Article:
Most GW graduates earning a degree in political science are more likely to aspire to take center stage at a debate than to take on the silver screen, yet 1999 alum Shane Morris has transferred his passion for politics into a big-screen career.
Morris, who got his big break last summer by writing the prequel to the 2005 “Dukes of Hazzard” movie, started out at GW with a love for politics. His career path, however, changed drastically over the years.
In the summer of 2006, Warner Bros. pitched an idea of a Dukes of Hazzard prequel based off of the popular 1970s television show to about 15 writers, including Morris, giving them only one week to come up with a script. “How do Bo and Duke get their car, the General Lee? How does Daisy Duke make her little Daisy Duke shorts?” the studio wanted to know.
Morris went home and did some research before writing, which included watching every episode of the television show.
“I used to love (the series) when I was a kid,” Morris said. “I wanted to make the movie in the spirit of the TV show.”
The studio eventually chose Morris to write the script, and finished shooting the whole movie in a month. The aptly titled “Dukes of Hazzard: The Beginning” DVD will be released March 20.
“It’s incredible pressure but it’s also very exciting,” Morris said. “They were taking a chance on me – I was a pretty green writer and it totally opened the door for me in Hollywood.”
“When I went into GW freshman year I thought I had everything planned out: I would do political science, then go to law school and eventually work in a district attorney’s office,” he said.
During his junior year abroad in Oxford University in England, Morris started thinking seriously what he wanted to do with his life, finally concluding that he did not want to become a lawyer.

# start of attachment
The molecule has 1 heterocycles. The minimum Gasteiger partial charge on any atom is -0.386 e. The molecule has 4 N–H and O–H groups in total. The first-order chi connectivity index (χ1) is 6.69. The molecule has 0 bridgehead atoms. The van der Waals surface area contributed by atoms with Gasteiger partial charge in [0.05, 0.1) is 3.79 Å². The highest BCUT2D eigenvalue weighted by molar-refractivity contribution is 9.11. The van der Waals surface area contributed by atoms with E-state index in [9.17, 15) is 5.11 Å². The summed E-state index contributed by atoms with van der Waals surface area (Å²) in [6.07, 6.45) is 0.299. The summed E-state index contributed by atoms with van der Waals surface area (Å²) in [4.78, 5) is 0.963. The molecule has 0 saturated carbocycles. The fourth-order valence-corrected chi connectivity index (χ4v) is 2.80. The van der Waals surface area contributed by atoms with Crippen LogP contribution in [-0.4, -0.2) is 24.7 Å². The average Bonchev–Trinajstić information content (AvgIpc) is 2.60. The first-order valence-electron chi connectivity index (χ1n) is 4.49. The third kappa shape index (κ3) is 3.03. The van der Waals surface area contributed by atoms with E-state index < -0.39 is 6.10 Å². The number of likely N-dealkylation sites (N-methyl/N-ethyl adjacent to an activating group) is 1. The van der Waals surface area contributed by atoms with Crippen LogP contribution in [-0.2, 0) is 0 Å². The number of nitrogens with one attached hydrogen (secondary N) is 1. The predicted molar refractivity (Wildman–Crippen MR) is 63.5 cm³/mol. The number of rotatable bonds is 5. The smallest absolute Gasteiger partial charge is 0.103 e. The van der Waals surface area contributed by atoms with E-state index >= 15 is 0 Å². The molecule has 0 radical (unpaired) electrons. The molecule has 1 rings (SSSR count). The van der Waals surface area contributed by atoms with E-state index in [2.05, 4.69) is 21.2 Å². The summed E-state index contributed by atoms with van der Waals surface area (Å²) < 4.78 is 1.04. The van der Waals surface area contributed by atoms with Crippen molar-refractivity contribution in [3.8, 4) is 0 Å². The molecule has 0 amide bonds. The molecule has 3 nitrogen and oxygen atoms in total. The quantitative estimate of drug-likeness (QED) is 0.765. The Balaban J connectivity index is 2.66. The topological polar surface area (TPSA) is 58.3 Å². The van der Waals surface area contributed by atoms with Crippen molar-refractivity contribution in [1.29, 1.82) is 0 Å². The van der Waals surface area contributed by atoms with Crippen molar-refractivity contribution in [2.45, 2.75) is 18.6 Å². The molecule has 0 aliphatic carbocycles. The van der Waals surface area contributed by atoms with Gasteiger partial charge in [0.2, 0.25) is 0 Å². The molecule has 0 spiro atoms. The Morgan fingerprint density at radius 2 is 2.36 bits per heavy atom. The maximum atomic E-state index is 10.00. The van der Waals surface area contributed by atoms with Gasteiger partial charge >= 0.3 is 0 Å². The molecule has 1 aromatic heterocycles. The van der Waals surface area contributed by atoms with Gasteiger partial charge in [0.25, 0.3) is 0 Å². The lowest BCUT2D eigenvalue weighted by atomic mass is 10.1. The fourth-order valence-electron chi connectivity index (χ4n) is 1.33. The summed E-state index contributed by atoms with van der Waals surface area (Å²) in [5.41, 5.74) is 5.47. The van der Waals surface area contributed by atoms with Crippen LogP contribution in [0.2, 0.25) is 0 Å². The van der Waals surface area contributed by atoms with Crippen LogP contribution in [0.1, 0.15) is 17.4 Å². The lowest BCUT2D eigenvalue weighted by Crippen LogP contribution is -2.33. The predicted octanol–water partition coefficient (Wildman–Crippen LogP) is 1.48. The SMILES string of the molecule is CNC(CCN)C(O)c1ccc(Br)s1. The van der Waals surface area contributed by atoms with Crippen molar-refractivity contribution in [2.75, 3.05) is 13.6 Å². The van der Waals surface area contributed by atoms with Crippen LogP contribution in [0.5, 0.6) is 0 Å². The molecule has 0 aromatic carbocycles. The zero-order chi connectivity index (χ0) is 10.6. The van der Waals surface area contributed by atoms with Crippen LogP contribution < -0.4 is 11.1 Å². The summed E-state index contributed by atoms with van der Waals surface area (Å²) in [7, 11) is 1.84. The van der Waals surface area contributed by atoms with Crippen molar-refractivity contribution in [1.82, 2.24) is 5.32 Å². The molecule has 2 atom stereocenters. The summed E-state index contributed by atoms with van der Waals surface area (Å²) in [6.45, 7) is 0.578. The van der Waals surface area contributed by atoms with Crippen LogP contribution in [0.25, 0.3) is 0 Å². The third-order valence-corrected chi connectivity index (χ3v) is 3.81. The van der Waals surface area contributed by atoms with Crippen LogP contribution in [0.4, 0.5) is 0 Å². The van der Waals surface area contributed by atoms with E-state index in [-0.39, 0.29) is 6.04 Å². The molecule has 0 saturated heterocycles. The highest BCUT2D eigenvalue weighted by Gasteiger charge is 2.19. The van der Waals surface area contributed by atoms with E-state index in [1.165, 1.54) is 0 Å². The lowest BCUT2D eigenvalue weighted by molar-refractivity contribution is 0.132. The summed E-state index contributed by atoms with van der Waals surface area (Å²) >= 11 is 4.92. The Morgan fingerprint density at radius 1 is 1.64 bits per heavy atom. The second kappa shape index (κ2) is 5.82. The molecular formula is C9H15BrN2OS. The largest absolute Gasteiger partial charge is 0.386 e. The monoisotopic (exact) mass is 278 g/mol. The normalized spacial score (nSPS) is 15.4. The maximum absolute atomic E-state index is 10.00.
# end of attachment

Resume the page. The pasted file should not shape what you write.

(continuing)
In his childhood, Morris and his brother performed plays for his family in their house, eventually filming them and experimenting with more exotic locales like his backyard.
Morris started an independent project of writing a script under the mentorship of professor David Alan Grier in his senior year of high school. He later filmed the script, called “Due Diligence,” with his brother that summer.
“From that point on I was hooked on writing,” Morris said. I would often think, ‘God, it would be great if I could get paid for what I like to do.'”
Even though his degree does not directly apply to the job he now does, Morris says that his time at GW was certainly not wasted.
“It’s not so much the specific subject that you are learning, especially in a liberal arts education. It’s more of an approach and a way of examining things. It’s still about asking people questions and digging deeper and seeing what the people are like,” he said.
Now that he is a professional writer, Morris has two more projects in the works, both comedies.
“I got a chance to pitch another script to Warner Bros. called ‘Committed for Life,'” said Morris, who has finished the first draft of this tale loosely based on a true story. The movie will be about two FBI agents who pretend to get married as part of an elaborate sting to catch a group of mobsters.
The other project, with New Line Cinema, is based on the Redneck Games held annually in Georgia that were started after the Atlanta 1996 Olympics.
He got the opportunity to do some fieldwork research by attending the games.
“It was stuff so outrageous I couldn’t make it up,” Morris said.
“I would much rather be doing this sort of research … it is much more fun that sitting at a desk all day,” he added.
These all-American Olympics include the hubcap hurl, bobbing for pigs’ feet and armpit serenades. Instead of a medal, winners are presented with a half-crushed beer can.
“It’s very highbrow,” Morris jokingly commented about the script. “My very own ‘Lawrence of Arabia.'”